Confusing choice with prejudice differs like night and day. Learn how and why this is important.
Confusing choice with prejudice is a common tactic. Many people use this, but don’t know it. That’s because this tactic has become a part of their thinking process. It cloaks bias and harmful intent as a seemingly neutral premise. Let’s look at how this works so you can spot the tactic. You also need to learn why this is a dangerous slippery slope.
Confusing Choice to Hide Intent
A choice is a decision with a neutral impact. We choose when there is more than one option. In fact, we all make several choices in the course of our everyday activities. These everyday neutral choices are significant for the absence of harmful effects. In other words, these choices do not have ethical or moral implications. So, this type of decision involves discretion. But, regardless of which option we choose the outcome is harmless.
For instance, deciding which vegetable to eat would normally be a neutral choice. That is, as long as the decision does not have a harmful outcome. So, for example, if you steal the vegetable that has a harmful effect. Stealing is harmful to the person who owns them. So, it’s not a choice without harmful or negative ethical consequences. On the other hand, if the vegetables are from your garden then the decision is likely neutral. Choice results in a decision without harmful effects.
On the surface, Prejudice appears similar to the concept of choice. It’s a decision between several options. However, decisions made with underlying negative prejudice result in harmful outcomes. Sometimes the harmful outcome may not be immediately clear. The underlying prejudice creates a negative impact. This can take several forms of discrimination such as gender, ethnic, and racial bias. It could also incite physical harm and provide justification for the violence.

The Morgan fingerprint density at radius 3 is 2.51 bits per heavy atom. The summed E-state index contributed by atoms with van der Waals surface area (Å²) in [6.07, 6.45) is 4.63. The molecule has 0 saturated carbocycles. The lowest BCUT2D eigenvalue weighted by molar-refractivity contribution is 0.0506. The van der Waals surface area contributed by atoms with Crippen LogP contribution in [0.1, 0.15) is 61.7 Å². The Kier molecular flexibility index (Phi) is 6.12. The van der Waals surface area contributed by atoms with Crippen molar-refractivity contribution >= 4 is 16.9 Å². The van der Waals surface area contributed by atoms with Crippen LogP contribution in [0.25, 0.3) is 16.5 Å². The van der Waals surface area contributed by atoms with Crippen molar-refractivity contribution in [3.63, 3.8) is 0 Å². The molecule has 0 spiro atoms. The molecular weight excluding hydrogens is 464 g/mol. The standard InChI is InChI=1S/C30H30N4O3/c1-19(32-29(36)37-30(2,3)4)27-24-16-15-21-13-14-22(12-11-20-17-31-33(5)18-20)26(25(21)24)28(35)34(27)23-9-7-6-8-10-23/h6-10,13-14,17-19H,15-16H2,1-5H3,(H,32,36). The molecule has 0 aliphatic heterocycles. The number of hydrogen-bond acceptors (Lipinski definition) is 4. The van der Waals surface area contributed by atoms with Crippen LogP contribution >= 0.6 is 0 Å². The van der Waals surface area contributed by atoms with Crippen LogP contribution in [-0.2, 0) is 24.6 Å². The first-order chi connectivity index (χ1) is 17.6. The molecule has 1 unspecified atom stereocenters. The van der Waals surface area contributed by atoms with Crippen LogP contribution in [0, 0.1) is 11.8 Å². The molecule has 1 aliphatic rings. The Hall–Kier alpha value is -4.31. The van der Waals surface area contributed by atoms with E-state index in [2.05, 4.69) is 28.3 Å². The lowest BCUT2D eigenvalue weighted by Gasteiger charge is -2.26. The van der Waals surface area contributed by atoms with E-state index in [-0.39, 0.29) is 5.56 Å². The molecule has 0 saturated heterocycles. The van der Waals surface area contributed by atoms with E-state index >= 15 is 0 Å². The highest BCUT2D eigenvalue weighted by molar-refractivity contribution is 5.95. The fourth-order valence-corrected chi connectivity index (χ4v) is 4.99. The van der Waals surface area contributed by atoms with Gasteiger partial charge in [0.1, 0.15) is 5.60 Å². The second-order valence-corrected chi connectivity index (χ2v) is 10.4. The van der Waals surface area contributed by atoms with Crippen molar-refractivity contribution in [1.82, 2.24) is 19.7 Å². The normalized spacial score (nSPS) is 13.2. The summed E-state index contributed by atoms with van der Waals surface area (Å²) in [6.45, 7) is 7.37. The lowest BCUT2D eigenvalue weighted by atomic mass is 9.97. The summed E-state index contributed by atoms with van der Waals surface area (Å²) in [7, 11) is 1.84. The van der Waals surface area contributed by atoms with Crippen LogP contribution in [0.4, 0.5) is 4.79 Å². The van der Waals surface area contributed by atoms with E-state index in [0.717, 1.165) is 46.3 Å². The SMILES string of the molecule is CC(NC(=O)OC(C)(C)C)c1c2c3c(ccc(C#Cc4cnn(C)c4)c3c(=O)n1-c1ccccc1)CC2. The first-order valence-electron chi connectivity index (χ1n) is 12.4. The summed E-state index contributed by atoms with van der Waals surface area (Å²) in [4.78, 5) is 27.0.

So, it’s logical to conclude that prejudice is at the root of harmful intent. The intent of our decisions is woven into the fabric of our worldview. If you have a worldview with negative bias it will color all of your decisions. Furthermore, the underlying intent becomes your rationale for making value judgments. And, this is exactly how prejudice becomes a rational neutral choice. The value judgment of the worldview promotes prejudice. And, people with this mindset rarely realize they are doing this.
Choice and prejudice differ in the same way discretion and discrimination differ. Discretion is a choice. For instance, deciding what vegetable eat is a routine decision. This type of choice is neutral and absent harmful prejudice. Whereas, discrimination is a choice with an adverse impact even if the discrimination is seemingly unintentional. Either form of prejudice comes from a worldview which promotes this confusion. Prejudice results in decisions with harmful outcomes. This may seem semantics but the results differ like night and day.
Hopefully, you can see how choice and prejudice differ. To spot the use of this tactic you need to identify the intent behind the decision. Delve into the premise of the argument. The argument should be presented in a way to show the underlying intent. So, one way to spot prejudice hiding as a neutral choice is the lack of clarity in the intent. Do they tell you why this option is correct? Is the outcome of the decision neutral or does it result in harmful effects?